More thoughts on teaching

From Bret Victor to…

Clay Aiken!

And what is more, Clay was on Adam Carolla’s podcast recently when he shared his thoughts on teaching.

I didn’t want to teach music because I have a lot of patience for kids, but I don’t have patience for something that is somewhat natural for me. I don’t know how to teach something that I just do.

I did not feel like I’d be able to teach music…

In my teacher development work, this is huge. How can I help teachers (or future teachers) to understand what it’s like to not be able to do it?

Bret Victor doesn’t think we should trust teachers who don’t use what they teach. Clay Aiken suggests that teachers who don’t understand that something is hard to learn aren’t going to be effective.

Are both possible in the same person? Can either or both of these characteristics be fostered in present and future educators? Is Christopher going to start citing some folks with a modicum of actual knowledge about teaching?

 

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4 responses to “More thoughts on teaching

  1. “In my teacher development work, this is huge. How can I help teachers (or future teachers) to understand what it’s like to not be able to do it?”

    You can just have them email me. I’ll be happy to explain!

  2. Pretty easy answer, actually. A former colleague had a rather interesting approach to teaching elementary mathematics content courses: the first several weeks of class were done in non-base ten systems, with the bulk being done in “Fen” (aka base 5). It really disconcerted most of the the education students, because not only couldn’t the rely on their normal number facts and number sense, but they couldn’t even rely on their normal math words. Ten became fen, hundred became fundred, thousand became fousand, and then the fun (or fen) really started when ten thousand became fen fousand.

    The idea, which I think was pretty effective, was to help the future teachers feel like young children in early elementary mathematics classrooms when they didn’t have a solid grip on place value or a lot of other relevant things. And of course the concomitant idea was to get them to really deepen their own understanding of a number of very key concepts and procedures that they either took for granted or basically were doing with little or no understanding.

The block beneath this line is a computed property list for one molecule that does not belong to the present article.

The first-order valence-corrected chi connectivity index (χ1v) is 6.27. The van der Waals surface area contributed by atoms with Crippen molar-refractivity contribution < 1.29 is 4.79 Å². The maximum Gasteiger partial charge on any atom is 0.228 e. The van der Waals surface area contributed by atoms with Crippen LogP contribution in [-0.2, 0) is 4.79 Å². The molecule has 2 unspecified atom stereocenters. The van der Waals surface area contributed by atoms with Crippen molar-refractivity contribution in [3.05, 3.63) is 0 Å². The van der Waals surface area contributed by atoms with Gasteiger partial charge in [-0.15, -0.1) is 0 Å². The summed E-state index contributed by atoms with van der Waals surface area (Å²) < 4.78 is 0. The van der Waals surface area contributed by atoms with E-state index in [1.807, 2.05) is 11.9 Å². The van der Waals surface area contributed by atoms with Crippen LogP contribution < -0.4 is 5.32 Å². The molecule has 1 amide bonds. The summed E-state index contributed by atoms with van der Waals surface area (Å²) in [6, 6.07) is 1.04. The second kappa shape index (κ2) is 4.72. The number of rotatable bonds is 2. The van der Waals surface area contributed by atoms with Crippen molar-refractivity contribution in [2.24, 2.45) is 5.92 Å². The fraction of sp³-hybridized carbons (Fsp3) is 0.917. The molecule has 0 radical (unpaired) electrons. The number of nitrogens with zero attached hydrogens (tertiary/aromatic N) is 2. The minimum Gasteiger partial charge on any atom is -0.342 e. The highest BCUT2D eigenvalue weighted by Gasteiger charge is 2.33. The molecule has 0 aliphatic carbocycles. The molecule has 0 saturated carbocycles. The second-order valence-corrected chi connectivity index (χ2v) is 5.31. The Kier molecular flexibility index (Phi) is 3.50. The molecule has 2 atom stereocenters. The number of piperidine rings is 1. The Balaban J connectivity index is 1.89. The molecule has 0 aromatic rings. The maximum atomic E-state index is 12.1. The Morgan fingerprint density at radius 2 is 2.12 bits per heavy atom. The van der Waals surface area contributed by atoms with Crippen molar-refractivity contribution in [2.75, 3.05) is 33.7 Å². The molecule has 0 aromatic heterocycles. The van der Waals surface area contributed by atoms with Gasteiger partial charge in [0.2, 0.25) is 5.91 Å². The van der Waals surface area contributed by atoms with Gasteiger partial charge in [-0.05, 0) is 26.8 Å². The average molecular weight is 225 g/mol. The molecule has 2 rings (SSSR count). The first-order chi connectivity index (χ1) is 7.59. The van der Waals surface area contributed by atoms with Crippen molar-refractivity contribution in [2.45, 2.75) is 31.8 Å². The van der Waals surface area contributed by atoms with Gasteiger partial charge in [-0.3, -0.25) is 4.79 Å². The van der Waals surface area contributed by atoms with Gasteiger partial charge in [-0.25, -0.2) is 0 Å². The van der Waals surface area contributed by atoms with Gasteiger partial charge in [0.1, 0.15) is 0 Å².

I have pdf materials for handouts plus answer keys should you care to look at any of the lessons.

  3. I don’t know how to teach something that I just do.

    This is a deep observation that speaks to the importance and power of the idea of peer instruction. It reminds me of a quote from Daniel Kahneman that @CutTheKnotMath tweeted a couple of days ago: “You know you have made a theoretical advance when you can no longer reconstruct why you failed for so long to see the obvious.”

    Reflecting on truths like these, I think it becomes clearer and clearer that it’s silly to think that someone like me can literally teach students, in most cases. What is actually effective — what students really need — is for them to primarily instruct themselves and each other, with me carefully guiding and encouraging that process.

  4. Actually it’s an interesting theory and one which I can understand completely. This is not like teaching someone some sort of sport. With disabled children, Clay can emphathize with them completely, realizes how the simplest thing can be very difficult and therefore it brings out the best in him and therefore the best in them. When we know too well what we are doing, it tends to try our patience when things don’t come as easily to our student as it does to us. I think this is just a common problem most of us have and can totally relate to the remark. Don’t you remember at some time or another totally trying a teacher’s patience because you just can’t “get” what should be so clear? I think most of us if we think back will remember at some point when we brought our teacher to a state of almost desperation because he/she knew we weren’t stupid but just couldn’t get something that seemed so simple through to us.

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